the curves. The ROC describes the system’s behavior
for a range of confidence threshold settings and
enables the cardiologist (the end user) to decide on
weighting the false positives (FPs) and false negatives
(FNs) unequally (a very desirable property according
to our expert).
The overall accuracy results, averaged over 35
folds, are shown in table 2. As can be seen from all of
these results, our approach has excellent accuracy for
all three plaque types. In fact, across the 35 folds, the
median accuracy for all three plaque types is 100 percent, indicating that our classifiers are able to perfectly separate the plaque types using the features we
designed. In a few folds, the accuracy is lower than
100 percent. We conjecture that this is because some
pullbacks have many more images associated with
them than others. When such a pullback is held out,
the training set size decreases in size and yields a classifier with lower accuracy.
In the second experiment, we ran our trained classifier on the cryo-images. We also ran a baseline
approach following Ughi et al. (2013). This approach
uses beam-attenuation estimates from a layer model
applied to single A-lines and 2D texture and geometric
measures as features for classification with the added
requirement of manual region of interest selection for
analysis. These results are shown in table 3. Here the
“Other” row corresponds to pixels in these images that
belong to none of the three plaque types. The accuracy of the approach in this case is lower, possibly
because these are ex vivo images, which have somewhat different characteristics from the training set.
However, our approach still outperforms the state of
the art. Further, these values are still at a very useful level according to our expert. In particular, cardiologists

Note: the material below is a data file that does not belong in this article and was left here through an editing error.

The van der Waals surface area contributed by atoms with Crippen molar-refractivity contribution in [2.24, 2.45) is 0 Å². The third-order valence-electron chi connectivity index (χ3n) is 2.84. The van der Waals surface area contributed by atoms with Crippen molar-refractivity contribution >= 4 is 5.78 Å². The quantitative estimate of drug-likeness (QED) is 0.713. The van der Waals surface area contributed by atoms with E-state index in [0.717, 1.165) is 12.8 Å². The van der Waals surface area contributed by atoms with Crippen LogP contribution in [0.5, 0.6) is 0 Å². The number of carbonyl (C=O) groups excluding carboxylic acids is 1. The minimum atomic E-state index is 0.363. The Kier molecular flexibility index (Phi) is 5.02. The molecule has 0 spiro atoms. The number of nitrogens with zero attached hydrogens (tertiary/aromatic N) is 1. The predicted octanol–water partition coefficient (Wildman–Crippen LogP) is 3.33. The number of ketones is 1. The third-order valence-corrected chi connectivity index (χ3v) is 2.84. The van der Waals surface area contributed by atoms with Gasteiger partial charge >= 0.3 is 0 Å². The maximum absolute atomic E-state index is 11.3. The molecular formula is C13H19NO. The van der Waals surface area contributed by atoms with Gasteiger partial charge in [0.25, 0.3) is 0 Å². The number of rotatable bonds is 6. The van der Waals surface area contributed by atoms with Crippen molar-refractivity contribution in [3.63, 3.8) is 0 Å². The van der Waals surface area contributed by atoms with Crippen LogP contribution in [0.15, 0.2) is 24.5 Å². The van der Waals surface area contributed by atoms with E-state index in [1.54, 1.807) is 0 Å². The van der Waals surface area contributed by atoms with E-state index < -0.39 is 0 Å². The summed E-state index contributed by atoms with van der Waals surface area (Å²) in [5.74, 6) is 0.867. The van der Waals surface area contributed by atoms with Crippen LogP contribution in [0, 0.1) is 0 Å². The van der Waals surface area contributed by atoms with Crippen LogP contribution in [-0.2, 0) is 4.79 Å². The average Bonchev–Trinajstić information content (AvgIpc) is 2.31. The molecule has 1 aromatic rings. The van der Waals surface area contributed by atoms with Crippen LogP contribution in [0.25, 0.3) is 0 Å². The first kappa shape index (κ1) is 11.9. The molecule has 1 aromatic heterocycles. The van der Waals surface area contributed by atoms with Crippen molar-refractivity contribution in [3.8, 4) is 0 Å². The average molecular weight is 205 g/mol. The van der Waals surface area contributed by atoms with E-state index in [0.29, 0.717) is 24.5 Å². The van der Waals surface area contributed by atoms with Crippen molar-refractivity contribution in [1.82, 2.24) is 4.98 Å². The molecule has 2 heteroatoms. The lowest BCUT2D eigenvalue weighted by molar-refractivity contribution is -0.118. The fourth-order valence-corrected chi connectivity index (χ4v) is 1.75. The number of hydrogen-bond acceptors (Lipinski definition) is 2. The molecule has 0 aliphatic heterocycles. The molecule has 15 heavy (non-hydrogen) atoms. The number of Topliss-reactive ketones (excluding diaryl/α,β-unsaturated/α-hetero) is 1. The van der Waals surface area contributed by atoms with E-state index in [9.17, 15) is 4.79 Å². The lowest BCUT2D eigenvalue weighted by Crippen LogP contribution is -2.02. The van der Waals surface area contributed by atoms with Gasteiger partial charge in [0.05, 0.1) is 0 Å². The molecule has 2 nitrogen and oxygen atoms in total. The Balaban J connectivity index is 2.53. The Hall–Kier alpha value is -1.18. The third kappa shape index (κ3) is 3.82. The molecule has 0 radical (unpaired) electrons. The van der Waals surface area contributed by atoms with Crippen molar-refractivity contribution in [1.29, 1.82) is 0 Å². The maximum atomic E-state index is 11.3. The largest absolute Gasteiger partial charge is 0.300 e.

now divide an image into quadrants and simply state
whether a quadrant contains a certain plaque type. If
we use this as a performance measure, our current
approach has perfect accuracy on the cryo-images.
The results also indicate that in some cases some
plaque types may be confused with others. For example, the average intensity of a lipid region may be
very close to that of calcium. However, they may still
be separable due to the fact that the lipid’s attenuation coefficient is much higher.
To confirm our intuitive understanding of the
plaques’ characteristics we performed a leave-one-fea-ture-out experiment. In this experiment, we ran the
classifier using all of the features and noted the accuracy measures (as shown in table 2). We then
removed each feature at a time to see the impact on
the accuracy. We found that removing the attenuation parameter had the biggest impact on the lipid
accuracy, reducing it down to 92. 4 ± 8. 87 percent,
while removing the average intensity feature had a
significant effect on the fibrous’ accuracy and uncertainty (down to 95. 2 percent ± 10. 75).
In addition to high accuracy, our approach is also
efficient at classification. Each test fold (on average
Figure 5. Results of the Back-Border Segmentation.
An illustration of back-border segmentation (yellow line) along with lumen
segmentation (red line) in a typical clinical image in both views. (a) is the
polar image and (b) is the x-y image. The yellow line is broken due to view
conversion. Asterisk marks the guide-wire shadowing artifact.
Table 1. Performance Measures.
Area under ROC and the accuracy, sensitivity, and specificity at the optimal
operating point on the ROC curves.
Calcium Lipid Fibrous
Accuracy 92. 2 ± 6.28% 96. 95 ± 2.79% 96. 17 ± 4.0%
Sensitivity 93.0 ± 2.58% 98. 95 ± 2.35% 94. 28 ± 5.23%
Speci;city 96. 5 ± 3.39% 93. 65 ± 2.77% 95. 89 ± 2.18%
AUC 0.9837 0.9947 0.9959